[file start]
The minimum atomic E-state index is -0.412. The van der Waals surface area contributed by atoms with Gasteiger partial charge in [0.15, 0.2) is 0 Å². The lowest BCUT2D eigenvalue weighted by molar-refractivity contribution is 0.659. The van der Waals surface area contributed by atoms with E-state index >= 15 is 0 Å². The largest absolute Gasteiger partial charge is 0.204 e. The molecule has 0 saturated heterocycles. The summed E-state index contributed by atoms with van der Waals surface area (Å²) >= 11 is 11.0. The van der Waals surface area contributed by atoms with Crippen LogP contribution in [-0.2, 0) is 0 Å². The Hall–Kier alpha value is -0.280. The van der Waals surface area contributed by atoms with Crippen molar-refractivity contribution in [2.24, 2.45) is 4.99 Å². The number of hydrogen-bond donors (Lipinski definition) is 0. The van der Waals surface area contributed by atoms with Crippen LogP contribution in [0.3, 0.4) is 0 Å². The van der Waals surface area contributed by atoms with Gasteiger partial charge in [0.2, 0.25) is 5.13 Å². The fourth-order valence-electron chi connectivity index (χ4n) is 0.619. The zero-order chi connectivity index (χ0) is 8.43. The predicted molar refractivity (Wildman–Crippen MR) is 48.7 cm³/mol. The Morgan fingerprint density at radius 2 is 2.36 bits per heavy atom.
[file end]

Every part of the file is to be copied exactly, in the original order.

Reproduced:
The minimum atomic E-state index is -0.412. The van der Waals surface area contributed by atoms with Gasteiger partial charge in [0.15, 0.2) is 0 Å². The lowest BCUT2D eigenvalue weighted by molar-refractivity contribution is 0.659. The van der Waals surface area contributed by atoms with E-state index >= 15 is 0 Å². The largest absolute Gasteiger partial charge is 0.204 e. The molecule has 0 saturated heterocycles. The summed E-state index contributed by atoms with van der Waals surface area (Å²) >= 11 is 11.0. The van der Waals surface area contributed by atoms with Crippen LogP contribution in [-0.2, 0) is 0 Å². The Hall–Kier alpha value is -0.280. The van der Waals surface area contributed by atoms with Crippen molar-refractivity contribution in [2.24, 2.45) is 4.99 Å². The number of hydrogen-bond donors (Lipinski definition) is 0. The van der Waals surface area contributed by atoms with Crippen LogP contribution in [0.3, 0.4) is 0 Å². The van der Waals surface area contributed by atoms with Gasteiger partial charge in [0.2, 0.25) is 5.13 Å². The fourth-order valence-electron chi connectivity index (χ4n) is 0.619. The zero-order chi connectivity index (χ0) is 8.43. The predicted molar refractivity (Wildman–Crippen MR) is 48.7 cm³/mol. The Morgan fingerprint density at radius 2 is 2.36 bits per heavy atom.